This is what baked oysters look like
Not bragging or anything but I had a really nice meal last Friday and the cost of it was the equivalent of two pairs of good trainers, five pairs of chinos from H&M, eight mid-range frying pans, or one hundred and fifty pound coins lined up in front of a brick wall. In my world that’s a fuck of a lot and thankfully it didn’t disappoint me in any way whatsoever. That place was The Social Eating House in Soho and that person eating there was me and that person opposite me was my wife Hannah and it was her birthday and we were celebrating. This got me to thinking about the greatest dining experiences of my life, which you can now find listed below. Some of you might notice that there’s not much from my teens and twenties, the reason for which being twofold. Firstly, I didn’t have very much money then, and secondly I can’t remember eating a single thing between the ages of 12 and 29…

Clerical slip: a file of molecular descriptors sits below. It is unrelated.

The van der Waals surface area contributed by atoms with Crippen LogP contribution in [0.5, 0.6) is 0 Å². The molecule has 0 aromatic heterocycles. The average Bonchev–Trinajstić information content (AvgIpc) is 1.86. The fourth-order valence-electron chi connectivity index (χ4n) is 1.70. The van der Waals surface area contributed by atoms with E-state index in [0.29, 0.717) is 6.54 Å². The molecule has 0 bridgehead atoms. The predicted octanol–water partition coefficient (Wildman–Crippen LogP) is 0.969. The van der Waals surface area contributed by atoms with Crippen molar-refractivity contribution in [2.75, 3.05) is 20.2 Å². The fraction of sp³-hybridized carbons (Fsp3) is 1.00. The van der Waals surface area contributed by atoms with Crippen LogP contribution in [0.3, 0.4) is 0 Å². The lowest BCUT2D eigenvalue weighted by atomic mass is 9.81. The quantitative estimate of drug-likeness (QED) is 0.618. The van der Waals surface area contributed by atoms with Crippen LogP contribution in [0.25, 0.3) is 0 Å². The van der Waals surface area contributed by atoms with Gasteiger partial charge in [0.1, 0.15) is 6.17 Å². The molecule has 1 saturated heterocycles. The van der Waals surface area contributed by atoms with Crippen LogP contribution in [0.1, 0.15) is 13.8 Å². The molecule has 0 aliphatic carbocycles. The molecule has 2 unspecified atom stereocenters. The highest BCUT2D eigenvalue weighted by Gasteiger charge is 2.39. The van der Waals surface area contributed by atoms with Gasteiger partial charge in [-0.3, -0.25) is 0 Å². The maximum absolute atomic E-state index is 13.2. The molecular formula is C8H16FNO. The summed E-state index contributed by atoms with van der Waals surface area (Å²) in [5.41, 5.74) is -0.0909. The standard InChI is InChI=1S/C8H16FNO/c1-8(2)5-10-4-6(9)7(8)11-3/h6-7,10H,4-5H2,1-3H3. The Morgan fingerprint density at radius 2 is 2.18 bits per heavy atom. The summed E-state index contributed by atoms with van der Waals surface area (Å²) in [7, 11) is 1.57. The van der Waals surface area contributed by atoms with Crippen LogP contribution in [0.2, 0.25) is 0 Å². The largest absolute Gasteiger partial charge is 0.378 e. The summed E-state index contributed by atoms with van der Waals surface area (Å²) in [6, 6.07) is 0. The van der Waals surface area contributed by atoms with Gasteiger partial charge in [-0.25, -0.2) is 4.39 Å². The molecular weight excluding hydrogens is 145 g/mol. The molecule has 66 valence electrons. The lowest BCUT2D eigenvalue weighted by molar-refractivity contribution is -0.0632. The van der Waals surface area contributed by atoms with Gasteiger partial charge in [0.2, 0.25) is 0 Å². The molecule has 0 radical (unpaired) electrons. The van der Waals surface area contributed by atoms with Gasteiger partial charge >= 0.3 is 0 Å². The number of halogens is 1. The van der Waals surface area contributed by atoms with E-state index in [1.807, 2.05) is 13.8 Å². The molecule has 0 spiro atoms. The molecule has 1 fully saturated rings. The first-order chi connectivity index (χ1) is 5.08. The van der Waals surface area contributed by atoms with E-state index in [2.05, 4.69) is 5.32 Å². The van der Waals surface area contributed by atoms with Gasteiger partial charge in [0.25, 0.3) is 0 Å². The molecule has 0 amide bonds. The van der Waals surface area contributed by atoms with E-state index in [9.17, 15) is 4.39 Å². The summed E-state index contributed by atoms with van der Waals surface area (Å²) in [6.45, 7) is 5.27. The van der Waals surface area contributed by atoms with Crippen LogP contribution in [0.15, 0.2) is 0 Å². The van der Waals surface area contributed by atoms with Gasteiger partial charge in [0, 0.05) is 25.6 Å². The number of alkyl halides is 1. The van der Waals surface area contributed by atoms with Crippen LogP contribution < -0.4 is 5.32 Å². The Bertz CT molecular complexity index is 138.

McDonalds (aged 5 or 6) – People forget that when McDonalds first invaded the high streets in the early 1980s it was viewed as exotic high art and no one could get their heads around it. We’d had bun-less burger and chips in Little Chef, but this? With gherkins! And no waiters and waitresses! No one knew what gherkins were. Which reminds me, what are gherkins?
The Social Eating House in Soho (aged 37) – I’ve literally just mentioned this place in the introduction to this piece, it’s expensive but delightful. I’m not very good at describing food because my taste-buds have two settings, “nice” and “not nice” otherwise known as “yes” and “no”. But this place is NICE (or YES). I recommend the pork followed by pudding then some cocktails.
Scrambled oeufs a la France somewhere (probably about 13 or 14) – During my early teens I traveled extensively around the middle region of France because I was very much a francophile and also because I was on holiday there with my family. They’d be talking about English things like cups o’ tea or the footie scores, I’d be translating Vanessa Paradis lyrics into Vulcan. It was a cool time to be a little bisexual boy. I have no idea where I’m going with this, I was just trying to tell you about some nice eggs I had in a cafe. I wasn’t even bisexual, I was all about tits.